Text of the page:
Those times you overwrote a file and hit save, only to remember right after you saved that you didn't duplicate the original document first. The times you pushed to production without checking the code, and brought down the whole site. The updates you installed before checking if your critical software would still work.
Tech can go wrong in a million ways. And to meet each crisis, there are another million ways to fix things, bring them back, pull halfway hidden features together to save the day.
Sometimes bad luck can be reversed. What were the the best ways you saved the day in tech, figured out a way to solve a problem, avert a crisis, and keep the computers humming along smoothly?
Not the worst problem ever, but there was this one time that's stuck out to me for years and made me more cautious about both deleting files and backing up content.
I'd opened a file—an essay for a university assignment, if I remember correctly—and used it as a template, overwriting the copy and adding in all new stuff. Then, instead of clicking Save as... and making a new copy of the file, I just saved it then closed Word.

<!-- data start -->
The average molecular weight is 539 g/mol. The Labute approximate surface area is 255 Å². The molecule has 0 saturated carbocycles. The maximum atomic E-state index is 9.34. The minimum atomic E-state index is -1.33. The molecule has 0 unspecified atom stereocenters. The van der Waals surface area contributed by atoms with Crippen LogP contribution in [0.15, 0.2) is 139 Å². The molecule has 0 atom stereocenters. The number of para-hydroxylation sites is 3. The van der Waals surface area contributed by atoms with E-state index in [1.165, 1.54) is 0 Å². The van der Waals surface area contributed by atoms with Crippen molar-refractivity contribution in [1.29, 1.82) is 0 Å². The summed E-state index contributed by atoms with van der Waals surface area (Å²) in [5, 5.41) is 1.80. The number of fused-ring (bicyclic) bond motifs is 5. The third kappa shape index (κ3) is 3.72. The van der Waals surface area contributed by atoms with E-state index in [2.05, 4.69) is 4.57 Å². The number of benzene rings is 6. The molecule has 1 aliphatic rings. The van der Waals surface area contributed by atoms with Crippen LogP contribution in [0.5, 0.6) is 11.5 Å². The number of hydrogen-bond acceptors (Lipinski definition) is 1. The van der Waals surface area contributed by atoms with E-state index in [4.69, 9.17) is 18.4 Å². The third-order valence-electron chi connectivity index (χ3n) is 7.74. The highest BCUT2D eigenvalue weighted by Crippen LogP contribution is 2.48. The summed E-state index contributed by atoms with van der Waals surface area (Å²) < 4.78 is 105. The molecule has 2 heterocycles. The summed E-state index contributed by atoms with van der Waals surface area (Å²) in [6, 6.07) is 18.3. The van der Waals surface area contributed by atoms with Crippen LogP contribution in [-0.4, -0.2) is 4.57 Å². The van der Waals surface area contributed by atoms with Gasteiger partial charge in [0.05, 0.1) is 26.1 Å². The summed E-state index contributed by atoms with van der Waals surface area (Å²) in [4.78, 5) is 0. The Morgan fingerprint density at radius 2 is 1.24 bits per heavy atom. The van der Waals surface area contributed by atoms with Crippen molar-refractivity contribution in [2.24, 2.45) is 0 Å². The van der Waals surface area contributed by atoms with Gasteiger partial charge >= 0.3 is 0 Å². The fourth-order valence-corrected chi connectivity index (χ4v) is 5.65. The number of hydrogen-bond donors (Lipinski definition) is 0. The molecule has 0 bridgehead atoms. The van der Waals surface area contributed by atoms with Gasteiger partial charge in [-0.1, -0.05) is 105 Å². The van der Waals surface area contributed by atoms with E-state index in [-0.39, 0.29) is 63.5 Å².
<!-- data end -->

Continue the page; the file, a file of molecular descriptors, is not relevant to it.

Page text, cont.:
Then it hit me I'd overwritten the original file, a file I still needed and had put time into, and it had just now disappeared into the ether. And of course I didn't have a backup.
That's when I figured out Windows Vista had a Previous Versions feature, something newer versions of Windows have kept and that macOS has had with Time Machine's snapshots. I used that to pull back a several-days-old copy of the original file. Crisis averted.
Backups are still great—and still something I'm as apt to forget to keep up to date as anything—but there will always be a soft spot in my heart for previous versions of files. And as the world has moved to SaaS and web apps, previous versions of files in apps like Google Docs is often the only backup we can easily get.
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